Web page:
I’m still scratching my head trying to think of a more recent exception to the usual depressing rule. Perhaps GE? And maybe Shell and BP? But I don’t really know these industries.

  • TimDownUnder

    Another interesting protected model has occurred to me – the legal profession. The barrier is absolute, the ultimate closed shop, and the individual entry into the profession is tightly controlled. With a daughter just going through that process I can attest to the fact that it is social engineering and individual control taken to the extreme. But the interesting fact is that behind the barrier the law firms compete strongly for business (largely based on relationship and customer service) and they do so to the extent that the privileged few that make the profession have to give themselves up to perpetual late nights and long weekends of dreary work. Strange that the profession does not use the absolute barrier to entry to enjoy a more lazy lifestyle. So of course their success derives from the barrier but it is only then realised through the other more complex success factors.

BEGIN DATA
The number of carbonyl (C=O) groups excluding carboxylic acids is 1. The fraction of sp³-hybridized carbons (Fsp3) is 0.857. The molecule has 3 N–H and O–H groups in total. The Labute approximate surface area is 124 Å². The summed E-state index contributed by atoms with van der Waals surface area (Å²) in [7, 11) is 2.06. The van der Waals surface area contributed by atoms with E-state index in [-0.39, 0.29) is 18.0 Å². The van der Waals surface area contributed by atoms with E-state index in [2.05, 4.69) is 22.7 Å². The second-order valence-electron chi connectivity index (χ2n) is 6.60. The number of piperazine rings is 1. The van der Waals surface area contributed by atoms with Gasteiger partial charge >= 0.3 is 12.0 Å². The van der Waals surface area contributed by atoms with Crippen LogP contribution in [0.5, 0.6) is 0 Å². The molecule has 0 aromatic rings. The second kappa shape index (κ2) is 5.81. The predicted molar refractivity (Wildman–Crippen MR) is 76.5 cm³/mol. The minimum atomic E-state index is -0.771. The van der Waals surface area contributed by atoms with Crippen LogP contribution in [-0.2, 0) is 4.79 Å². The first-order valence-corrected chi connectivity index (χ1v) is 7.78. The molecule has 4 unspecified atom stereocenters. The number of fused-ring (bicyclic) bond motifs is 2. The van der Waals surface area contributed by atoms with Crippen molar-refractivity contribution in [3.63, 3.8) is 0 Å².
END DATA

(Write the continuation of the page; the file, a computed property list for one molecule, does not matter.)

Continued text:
• Kieran

    The professions have long restricted entry and run what in other circles would be called closed shops. Why do American doctors earn so much more than they do in Europe? Because it’s harder to get into medical school. The total amount spent in per capita on medical care vastly exceeds the levels on this side of the Atlantic, yet large chunks of the population are without medical care. Something’s sadly wrong.

  • Amy

    I’ve not yet had the opportunity to read these books – I probably should – but I share your contempt for a narrow view of barriers to entry as the only criteria for success. In my experience really strong barriers tend to breed arrogance and laziness and sow the seeds for eventual failure. It tends to engender behaviour oriented towards protecting the barrier rather than delighting the customer. I can’t off hand think of any strong innovators or purveyors of customer-service-excellence operating from behind strong entry barriers … are there any contrary examples? Is there an exception to prove the rule?

  • Kieran

    See my comment of 16 March above for some possible exceptions. There’s no doubt though that competition is the best spur.

    Of the two books, I’d recommend Googled over The Curse, unless you’re very interested in the US media industry. Ken Auletta is a very thoughtful writer with no axe to grind. He wrote a fascinating piece about disruption in publishing in the last issue of the New Yorker.